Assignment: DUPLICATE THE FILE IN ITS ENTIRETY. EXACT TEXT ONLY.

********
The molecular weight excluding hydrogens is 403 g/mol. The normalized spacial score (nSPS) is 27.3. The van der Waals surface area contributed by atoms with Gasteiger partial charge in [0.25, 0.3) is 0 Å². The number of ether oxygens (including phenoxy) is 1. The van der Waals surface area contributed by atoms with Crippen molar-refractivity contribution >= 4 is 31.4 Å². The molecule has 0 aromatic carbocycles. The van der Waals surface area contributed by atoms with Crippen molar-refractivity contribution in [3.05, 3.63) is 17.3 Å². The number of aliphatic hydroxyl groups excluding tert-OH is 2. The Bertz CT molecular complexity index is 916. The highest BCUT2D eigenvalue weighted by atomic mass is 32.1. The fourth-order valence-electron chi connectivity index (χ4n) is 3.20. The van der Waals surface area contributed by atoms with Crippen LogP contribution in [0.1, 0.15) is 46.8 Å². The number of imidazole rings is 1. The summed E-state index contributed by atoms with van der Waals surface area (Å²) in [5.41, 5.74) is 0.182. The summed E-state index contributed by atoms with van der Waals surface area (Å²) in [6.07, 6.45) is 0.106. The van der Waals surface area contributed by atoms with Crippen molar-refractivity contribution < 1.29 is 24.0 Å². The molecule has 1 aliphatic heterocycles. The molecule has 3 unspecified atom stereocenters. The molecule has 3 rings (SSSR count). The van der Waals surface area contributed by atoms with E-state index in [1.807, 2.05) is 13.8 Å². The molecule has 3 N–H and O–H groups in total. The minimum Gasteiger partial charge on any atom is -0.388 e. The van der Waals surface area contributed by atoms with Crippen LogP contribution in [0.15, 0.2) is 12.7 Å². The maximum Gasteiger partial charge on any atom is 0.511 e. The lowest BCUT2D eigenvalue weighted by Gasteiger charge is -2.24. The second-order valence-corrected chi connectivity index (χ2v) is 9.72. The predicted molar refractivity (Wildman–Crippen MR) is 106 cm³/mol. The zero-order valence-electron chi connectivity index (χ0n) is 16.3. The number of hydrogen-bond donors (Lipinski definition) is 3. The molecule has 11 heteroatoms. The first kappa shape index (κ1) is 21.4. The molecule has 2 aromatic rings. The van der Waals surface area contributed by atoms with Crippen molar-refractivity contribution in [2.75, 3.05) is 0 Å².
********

The molecular weight excluding hydrogens is 403 g/mol. The normalized spacial score (nSPS) is 27.3. The van der Waals surface area contributed by atoms with Gasteiger partial charge in [0.25, 0.3) is 0 Å². The number of ether oxygens (including phenoxy) is 1. The van der Waals surface area contributed by atoms with Crippen molar-refractivity contribution >= 4 is 31.4 Å². The molecule has 0 aromatic carbocycles. The van der Waals surface area contributed by atoms with Crippen molar-refractivity contribution in [3.05, 3.63) is 17.3 Å². The number of aliphatic hydroxyl groups excluding tert-OH is 2. The Bertz CT molecular complexity index is 916. The highest BCUT2D eigenvalue weighted by atomic mass is 32.1. The fourth-order valence-electron chi connectivity index (χ4n) is 3.20. The van der Waals surface area contributed by atoms with Crippen LogP contribution in [0.1, 0.15) is 46.8 Å². The number of imidazole rings is 1. The summed E-state index contributed by atoms with van der Waals surface area (Å²) in [5.41, 5.74) is 0.182. The summed E-state index contributed by atoms with van der Waals surface area (Å²) in [6.07, 6.45) is 0.106. The van der Waals surface area contributed by atoms with Crippen molar-refractivity contribution < 1.29 is 24.0 Å². The molecule has 1 aliphatic heterocycles. The molecule has 3 unspecified atom stereocenters. The molecule has 3 rings (SSSR count). The van der Waals surface area contributed by atoms with E-state index in [1.807, 2.05) is 13.8 Å². The molecule has 3 N–H and O–H groups in total. The minimum Gasteiger partial charge on any atom is -0.388 e. The van der Waals surface area contributed by atoms with Crippen LogP contribution in [0.15, 0.2) is 12.7 Å². The maximum Gasteiger partial charge on any atom is 0.511 e. The lowest BCUT2D eigenvalue weighted by Gasteiger charge is -2.24. The second-order valence-corrected chi connectivity index (χ2v) is 9.72. The predicted molar refractivity (Wildman–Crippen MR) is 106 cm³/mol. The zero-order valence-electron chi connectivity index (χ0n) is 16.3. The number of hydrogen-bond donors (Lipinski definition) is 3. The molecule has 11 heteroatoms. The first kappa shape index (κ1) is 21.4. The molecule has 2 aromatic rings. The van der Waals surface area contributed by atoms with Crippen molar-refractivity contribution in [2.75, 3.05) is 0 Å².